I was not born like other rat terriers. I was created by a troubled German girl named Heidi. She was a brilliant student at Leipzig University. Her old hund, Hanso, passed away under terrible circumstances. With her science degree and big brain, she snuck into the pet cemetery under the cover of night and began to dig. I am comprised of many hunds. I hear them in my head. When I opened mine eyes, when I felt mine heartbeat in my chest. It was wonderful. I had never known life. It’s beautiful. For the first few days, life was perfect. I finally had someone to take care of and someone to love me. I felt like I had zweck, purpose. Heidi made me extraordinary. I could understand spoken sentences and commands in German, English, French, and even Polish. I could read and almost write. The people of Germany were ecstatic. People recognized us everywhere Heidi and I went. Civilians wanted pictures and questions answered. Eventually, Heidi grew overwhelmed with the attention taken away from her work, so she started leaving me at home. A few hours went by like ten years. I watched every V.H.S. tape in the attic. I practiced mine watercolors. And even took a nap. Then I was digging through a bin and found a bright red box. In gold letters, it read Zauberset für Anfänger. A magic kit for beginners? I hadn’t tried that yet! Over the next week, I practiced and researched and practiced some more. I felt such a strong connection to this hobby. I then discovered its ability to entertain an audience. The next day, I went to show Heidi my discovery. Into her lab I went, only to find her on the floor, foaming at the mouth. So I left.
I was on the next flight to Las Vegas in the Americas. It was harder to get on the airplane than expected, but I managed. In Las Vegas, I went to a few agencies to begin entertaining. I found an agent! That very evening I began rehearsals. The time finally came. I was on the big stage with mine sparkly cape and magic stick. The peoples of the crowd cheered and smiled. I hadn’t felt this fulfilled since electricity first hit my chest. But something happened. My grand finale. That was when everything fell apart. Just as I was to reveal my rabbit friend, someone collapsed on the floor and shook violently. I tried to rush to them. Bright lights flashed in the distance, growing closer. Paramedics wrapped that poor human in grey sheets and took them away. I never finished my performance. People shuffled out of the building murmuring things like “Well that’s Vegas for ya.” I didn’t perform again until a week later.
It happened again. During the finale. I thought I had worked it out. A civilian’s heart stopped at my show. That was only the beginning. During every show after that, an audience member spontaneously lost their life. What is going on!? I should have never gone. I should have stayed in Germany. Then none of this would have happened. Show after show. One person perished unexpectedly. But I kept going. I was sitting in mine dressing room, staring in the mirror, when my manager came in. “Facetime”, she said, “Someone named Heidi,” I answered immediately. I was so excited. She just said these words and then hung up:
“Komm nach Hause, bevor ich anfange, etwas viel, viel Schlimmeres zu tun.…”
Come home, before I start doing something much, much worse…
Author: Alastair Millar
I want the best for my wife. Of course I do. And what Doctor Singh suggested wouldn’t have been possible even a few years ago; a generation ago, it would have been utterly unthinkable. It’s expensive, but I’ve always said that I’d do anything for my darling – and curing her blindness would be a dream come true. We’ll find a way to pay the bills, however difficult that might be.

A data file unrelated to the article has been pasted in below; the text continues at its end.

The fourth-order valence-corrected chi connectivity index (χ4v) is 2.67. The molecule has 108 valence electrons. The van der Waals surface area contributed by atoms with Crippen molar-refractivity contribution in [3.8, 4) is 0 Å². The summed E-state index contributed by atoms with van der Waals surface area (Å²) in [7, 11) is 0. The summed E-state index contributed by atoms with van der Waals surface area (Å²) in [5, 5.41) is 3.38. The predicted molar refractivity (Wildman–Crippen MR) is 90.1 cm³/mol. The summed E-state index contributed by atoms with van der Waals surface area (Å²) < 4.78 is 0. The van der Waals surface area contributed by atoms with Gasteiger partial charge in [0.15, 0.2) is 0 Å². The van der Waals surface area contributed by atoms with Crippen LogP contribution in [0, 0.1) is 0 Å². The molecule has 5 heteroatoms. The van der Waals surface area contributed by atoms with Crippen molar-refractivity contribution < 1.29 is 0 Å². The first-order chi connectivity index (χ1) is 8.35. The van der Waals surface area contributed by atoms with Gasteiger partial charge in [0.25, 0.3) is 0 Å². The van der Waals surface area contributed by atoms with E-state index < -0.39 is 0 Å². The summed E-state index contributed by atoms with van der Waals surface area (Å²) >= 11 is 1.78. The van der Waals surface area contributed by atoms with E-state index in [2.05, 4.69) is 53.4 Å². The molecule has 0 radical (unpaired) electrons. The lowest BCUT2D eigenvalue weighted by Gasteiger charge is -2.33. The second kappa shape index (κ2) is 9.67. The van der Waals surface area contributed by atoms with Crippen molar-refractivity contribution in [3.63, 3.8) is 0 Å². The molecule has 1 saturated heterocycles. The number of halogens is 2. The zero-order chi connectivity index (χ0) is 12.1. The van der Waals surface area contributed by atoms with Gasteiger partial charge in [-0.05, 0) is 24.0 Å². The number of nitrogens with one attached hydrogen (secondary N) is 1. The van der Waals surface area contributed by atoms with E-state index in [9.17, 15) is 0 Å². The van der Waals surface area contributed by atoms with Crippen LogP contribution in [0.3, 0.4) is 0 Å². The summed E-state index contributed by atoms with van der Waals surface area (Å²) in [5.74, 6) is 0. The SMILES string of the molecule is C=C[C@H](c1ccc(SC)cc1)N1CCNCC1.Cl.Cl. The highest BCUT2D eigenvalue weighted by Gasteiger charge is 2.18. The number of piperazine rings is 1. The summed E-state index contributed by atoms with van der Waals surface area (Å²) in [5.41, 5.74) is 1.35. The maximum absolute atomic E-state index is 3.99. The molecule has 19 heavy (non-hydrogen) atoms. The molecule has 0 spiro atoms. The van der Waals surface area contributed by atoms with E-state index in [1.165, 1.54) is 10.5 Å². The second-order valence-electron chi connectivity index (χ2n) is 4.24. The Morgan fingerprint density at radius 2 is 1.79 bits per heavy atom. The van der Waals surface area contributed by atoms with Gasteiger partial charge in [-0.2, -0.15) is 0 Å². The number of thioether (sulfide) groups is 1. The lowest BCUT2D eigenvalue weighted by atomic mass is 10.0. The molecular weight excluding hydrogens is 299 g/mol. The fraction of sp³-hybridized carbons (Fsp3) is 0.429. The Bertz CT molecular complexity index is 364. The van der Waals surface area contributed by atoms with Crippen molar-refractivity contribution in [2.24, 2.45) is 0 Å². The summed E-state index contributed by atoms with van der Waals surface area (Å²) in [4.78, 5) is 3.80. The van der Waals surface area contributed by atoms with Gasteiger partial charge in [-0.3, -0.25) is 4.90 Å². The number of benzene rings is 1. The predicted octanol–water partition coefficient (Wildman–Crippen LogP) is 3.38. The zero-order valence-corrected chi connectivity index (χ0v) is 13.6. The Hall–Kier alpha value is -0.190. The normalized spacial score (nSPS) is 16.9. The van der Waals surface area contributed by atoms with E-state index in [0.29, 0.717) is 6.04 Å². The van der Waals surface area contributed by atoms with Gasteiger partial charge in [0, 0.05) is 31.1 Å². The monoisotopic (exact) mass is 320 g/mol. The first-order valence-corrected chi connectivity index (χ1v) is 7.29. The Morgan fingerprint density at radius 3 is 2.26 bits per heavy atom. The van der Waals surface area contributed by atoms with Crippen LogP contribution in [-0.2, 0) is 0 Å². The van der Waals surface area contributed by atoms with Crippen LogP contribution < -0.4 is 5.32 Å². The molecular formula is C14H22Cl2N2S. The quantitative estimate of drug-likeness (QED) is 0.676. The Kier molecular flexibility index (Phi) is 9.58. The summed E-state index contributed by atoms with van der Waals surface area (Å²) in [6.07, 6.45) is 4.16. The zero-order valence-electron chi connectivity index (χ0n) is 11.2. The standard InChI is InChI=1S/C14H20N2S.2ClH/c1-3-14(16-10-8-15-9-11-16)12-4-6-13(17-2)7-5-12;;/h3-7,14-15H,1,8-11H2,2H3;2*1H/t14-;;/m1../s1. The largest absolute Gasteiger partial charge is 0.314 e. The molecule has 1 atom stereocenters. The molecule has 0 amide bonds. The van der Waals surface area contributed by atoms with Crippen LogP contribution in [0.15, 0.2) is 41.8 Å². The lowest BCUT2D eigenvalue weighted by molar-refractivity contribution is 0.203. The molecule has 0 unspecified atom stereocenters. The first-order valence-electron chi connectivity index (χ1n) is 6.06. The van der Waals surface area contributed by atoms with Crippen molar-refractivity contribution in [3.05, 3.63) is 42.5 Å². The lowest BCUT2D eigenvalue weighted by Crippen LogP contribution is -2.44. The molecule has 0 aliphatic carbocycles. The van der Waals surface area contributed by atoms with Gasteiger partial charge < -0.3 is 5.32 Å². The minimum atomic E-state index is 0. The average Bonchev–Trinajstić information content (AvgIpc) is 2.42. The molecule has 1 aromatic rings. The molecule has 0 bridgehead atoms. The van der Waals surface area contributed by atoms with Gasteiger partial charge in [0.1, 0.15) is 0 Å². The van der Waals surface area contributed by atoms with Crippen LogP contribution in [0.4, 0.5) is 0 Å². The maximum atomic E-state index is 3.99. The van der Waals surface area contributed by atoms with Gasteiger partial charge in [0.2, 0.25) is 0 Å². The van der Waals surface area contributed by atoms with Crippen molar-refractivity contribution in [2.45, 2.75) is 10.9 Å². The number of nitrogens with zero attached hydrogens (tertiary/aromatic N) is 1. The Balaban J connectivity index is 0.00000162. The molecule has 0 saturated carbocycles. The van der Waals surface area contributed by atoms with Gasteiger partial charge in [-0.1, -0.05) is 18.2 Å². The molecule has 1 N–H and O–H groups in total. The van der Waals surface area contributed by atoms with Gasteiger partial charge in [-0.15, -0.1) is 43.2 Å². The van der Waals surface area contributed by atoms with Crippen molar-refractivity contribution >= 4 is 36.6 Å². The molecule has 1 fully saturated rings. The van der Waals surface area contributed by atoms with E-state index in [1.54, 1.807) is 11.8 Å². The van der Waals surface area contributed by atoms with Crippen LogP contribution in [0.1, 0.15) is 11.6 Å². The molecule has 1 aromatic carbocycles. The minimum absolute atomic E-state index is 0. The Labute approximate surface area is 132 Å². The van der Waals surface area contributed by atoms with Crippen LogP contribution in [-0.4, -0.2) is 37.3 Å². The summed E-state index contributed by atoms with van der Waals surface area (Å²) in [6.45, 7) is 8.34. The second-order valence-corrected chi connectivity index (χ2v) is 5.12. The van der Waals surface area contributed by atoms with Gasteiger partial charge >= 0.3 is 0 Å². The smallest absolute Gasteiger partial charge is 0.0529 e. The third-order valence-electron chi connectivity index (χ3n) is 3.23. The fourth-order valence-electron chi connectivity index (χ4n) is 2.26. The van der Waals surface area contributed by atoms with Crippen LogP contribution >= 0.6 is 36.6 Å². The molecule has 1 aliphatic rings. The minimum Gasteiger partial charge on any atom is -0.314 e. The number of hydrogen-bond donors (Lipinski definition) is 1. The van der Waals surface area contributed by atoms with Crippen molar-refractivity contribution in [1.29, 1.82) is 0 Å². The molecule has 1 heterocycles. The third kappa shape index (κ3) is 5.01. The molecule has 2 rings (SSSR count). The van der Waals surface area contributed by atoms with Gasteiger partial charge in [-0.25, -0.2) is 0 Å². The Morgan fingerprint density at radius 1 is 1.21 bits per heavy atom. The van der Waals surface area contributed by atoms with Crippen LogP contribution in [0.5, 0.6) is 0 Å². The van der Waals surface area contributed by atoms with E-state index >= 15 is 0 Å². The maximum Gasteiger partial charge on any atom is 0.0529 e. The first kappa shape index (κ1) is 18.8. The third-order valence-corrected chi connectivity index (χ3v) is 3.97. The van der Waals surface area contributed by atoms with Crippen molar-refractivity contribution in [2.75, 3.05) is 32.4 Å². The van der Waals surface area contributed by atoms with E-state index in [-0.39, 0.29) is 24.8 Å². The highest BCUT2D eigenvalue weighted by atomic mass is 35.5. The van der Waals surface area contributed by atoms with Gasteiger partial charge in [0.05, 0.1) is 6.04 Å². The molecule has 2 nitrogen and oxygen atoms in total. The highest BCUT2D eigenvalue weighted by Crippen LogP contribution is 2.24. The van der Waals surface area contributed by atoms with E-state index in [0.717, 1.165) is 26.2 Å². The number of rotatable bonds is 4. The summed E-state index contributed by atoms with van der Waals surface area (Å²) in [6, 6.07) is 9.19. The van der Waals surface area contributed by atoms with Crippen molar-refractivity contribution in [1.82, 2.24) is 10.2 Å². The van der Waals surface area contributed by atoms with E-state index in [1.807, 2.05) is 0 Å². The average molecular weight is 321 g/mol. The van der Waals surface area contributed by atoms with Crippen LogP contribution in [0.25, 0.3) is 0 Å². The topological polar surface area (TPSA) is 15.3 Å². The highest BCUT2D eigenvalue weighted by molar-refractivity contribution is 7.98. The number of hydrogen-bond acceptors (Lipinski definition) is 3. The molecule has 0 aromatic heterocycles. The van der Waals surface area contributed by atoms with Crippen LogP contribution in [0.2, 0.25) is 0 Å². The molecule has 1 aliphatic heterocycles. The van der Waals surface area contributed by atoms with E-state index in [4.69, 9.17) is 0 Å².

People always ask how we manage, usually meaning that they want to know how I manage, and not just financially. In truth, it’s less trying than they imagine. Lois has always been independent, and determined, two of the qualities that attracted me to her in the first place. Losing her sight as a child must have been terrible; her mother told me that it was a difficult time, but that she became both resilient and more or less reconciled to her condition. Since this opportunity came our way, though, her face has lit up every time we’ve talked about it; seeing that, I can’t let her down, whatever the cost.
Normally a pair of biorobotic eyes wouldn’t have been affordable at all for people like us; we’re not super-rich, more like on the fringes of being moderately well off. But Doctor Singh had worked with some people at Eyesomere Inc. before, and convinced them to cut us a deal – we get a much reduced price, and in return we agree to let them download recordings of whatever the new eyes see, for the next twenty years. There’s even a privacy app to switch the recording function off for 30 minutes, which can be used twice a day. It’s still invasive, but after some thought, we said yes.
Now I’m sitting in a comfortable waiting room as they perform the procedure. They claim it’s perfectly safe, almost routine, but that doesn’t make me any less nervous. There’s always that chance, no matter how small, that something will go wrong. But when Lois and I talked it over, we agreed that it’s a risk we were willing to take, so here we are.
She’s always had a habit of running her hands over my face and calling me handsome, which I am not, but it makes me smile every time. I hope that when she can see me, she will still think it’s true. She is beautiful, although I don’t think she believes me when I tell her that. Why should she, when she can’t look in a mirror? But it’s not just flattery; she could have her pick of the menfolk. Now I worry that when she realises, she’ll go looking for some better looking guy; I’m probably more scared of that than of the operation itself.
So I guess this is a wake up call for me, too – it’s time to do better, and be better, if I want her to stay with me. Wish us luck; for different reasons, we’re both going to need it.